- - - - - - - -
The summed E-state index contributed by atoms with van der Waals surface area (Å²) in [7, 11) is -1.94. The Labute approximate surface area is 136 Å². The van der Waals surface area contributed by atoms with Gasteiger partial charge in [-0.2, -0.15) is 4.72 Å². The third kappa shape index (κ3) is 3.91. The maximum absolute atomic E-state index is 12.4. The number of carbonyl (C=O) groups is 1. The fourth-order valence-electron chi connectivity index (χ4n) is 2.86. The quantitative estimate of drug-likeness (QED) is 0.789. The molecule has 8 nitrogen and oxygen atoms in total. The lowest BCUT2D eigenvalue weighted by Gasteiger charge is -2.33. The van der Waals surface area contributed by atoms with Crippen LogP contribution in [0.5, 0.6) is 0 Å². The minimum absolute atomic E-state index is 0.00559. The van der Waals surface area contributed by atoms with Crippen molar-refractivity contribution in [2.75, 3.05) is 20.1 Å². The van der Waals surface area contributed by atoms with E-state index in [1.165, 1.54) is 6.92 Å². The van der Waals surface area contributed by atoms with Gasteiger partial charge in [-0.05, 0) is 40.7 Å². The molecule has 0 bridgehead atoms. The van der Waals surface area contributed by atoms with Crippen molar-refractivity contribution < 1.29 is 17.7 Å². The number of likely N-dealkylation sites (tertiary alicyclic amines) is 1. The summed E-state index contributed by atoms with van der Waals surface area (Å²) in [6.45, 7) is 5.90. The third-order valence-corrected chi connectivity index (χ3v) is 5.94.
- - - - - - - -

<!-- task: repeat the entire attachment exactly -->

The summed E-state index contributed by atoms with van der Waals surface area (Å²) in [7, 11) is -1.94. The Labute approximate surface area is 136 Å². The van der Waals surface area contributed by atoms with Gasteiger partial charge in [-0.2, -0.15) is 4.72 Å². The third kappa shape index (κ3) is 3.91. The maximum absolute atomic E-state index is 12.4. The number of carbonyl (C=O) groups is 1. The fourth-order valence-electron chi connectivity index (χ4n) is 2.86. The quantitative estimate of drug-likeness (QED) is 0.789. The molecule has 8 nitrogen and oxygen atoms in total. The lowest BCUT2D eigenvalue weighted by Gasteiger charge is -2.33. The van der Waals surface area contributed by atoms with Crippen LogP contribution in [0.5, 0.6) is 0 Å². The minimum absolute atomic E-state index is 0.00559. The van der Waals surface area contributed by atoms with Crippen molar-refractivity contribution in [2.75, 3.05) is 20.1 Å². The van der Waals surface area contributed by atoms with E-state index in [1.165, 1.54) is 6.92 Å². The van der Waals surface area contributed by atoms with Gasteiger partial charge in [-0.05, 0) is 40.7 Å². The molecule has 0 bridgehead atoms. The van der Waals surface area contributed by atoms with Crippen molar-refractivity contribution < 1.29 is 17.7 Å². The number of likely N-dealkylation sites (tertiary alicyclic amines) is 1. The summed E-state index contributed by atoms with van der Waals surface area (Å²) in [6.45, 7) is 5.90. The third-order valence-corrected chi connectivity index (χ3v) is 5.94.